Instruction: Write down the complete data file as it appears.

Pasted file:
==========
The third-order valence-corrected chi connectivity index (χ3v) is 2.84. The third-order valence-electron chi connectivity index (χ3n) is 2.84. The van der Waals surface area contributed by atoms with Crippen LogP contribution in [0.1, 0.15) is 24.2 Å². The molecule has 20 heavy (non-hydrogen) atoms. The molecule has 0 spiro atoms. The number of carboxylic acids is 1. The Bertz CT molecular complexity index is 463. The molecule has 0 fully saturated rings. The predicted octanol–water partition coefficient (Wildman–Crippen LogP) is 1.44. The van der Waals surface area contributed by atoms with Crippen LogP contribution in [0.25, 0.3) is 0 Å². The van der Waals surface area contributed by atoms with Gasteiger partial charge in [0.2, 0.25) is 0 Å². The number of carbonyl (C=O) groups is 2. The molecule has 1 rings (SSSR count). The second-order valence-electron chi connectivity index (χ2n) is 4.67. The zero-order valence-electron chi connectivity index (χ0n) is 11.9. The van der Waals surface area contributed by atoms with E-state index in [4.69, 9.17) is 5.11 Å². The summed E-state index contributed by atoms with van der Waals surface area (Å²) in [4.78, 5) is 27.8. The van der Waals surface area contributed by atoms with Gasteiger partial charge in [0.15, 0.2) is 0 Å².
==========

The third-order valence-corrected chi connectivity index (χ3v) is 2.84. The third-order valence-electron chi connectivity index (χ3n) is 2.84. The van der Waals surface area contributed by atoms with Crippen LogP contribution in [0.1, 0.15) is 24.2 Å². The molecule has 20 heavy (non-hydrogen) atoms. The molecule has 0 spiro atoms. The number of carboxylic acids is 1. The Bertz CT molecular complexity index is 463. The molecule has 0 fully saturated rings. The predicted octanol–water partition coefficient (Wildman–Crippen LogP) is 1.44. The van der Waals surface area contributed by atoms with Crippen LogP contribution in [0.25, 0.3) is 0 Å². The van der Waals surface area contributed by atoms with Gasteiger partial charge in [0.2, 0.25) is 0 Å². The number of carbonyl (C=O) groups is 2. The molecule has 1 rings (SSSR count). The second-order valence-electron chi connectivity index (χ2n) is 4.67. The zero-order valence-electron chi connectivity index (χ0n) is 11.9. The van der Waals surface area contributed by atoms with E-state index in [4.69, 9.17) is 5.11 Å². The summed E-state index contributed by atoms with van der Waals surface area (Å²) in [4.78, 5) is 27.8. The van der Waals surface area contributed by atoms with Gasteiger partial charge in [0.15, 0.2) is 0 Å².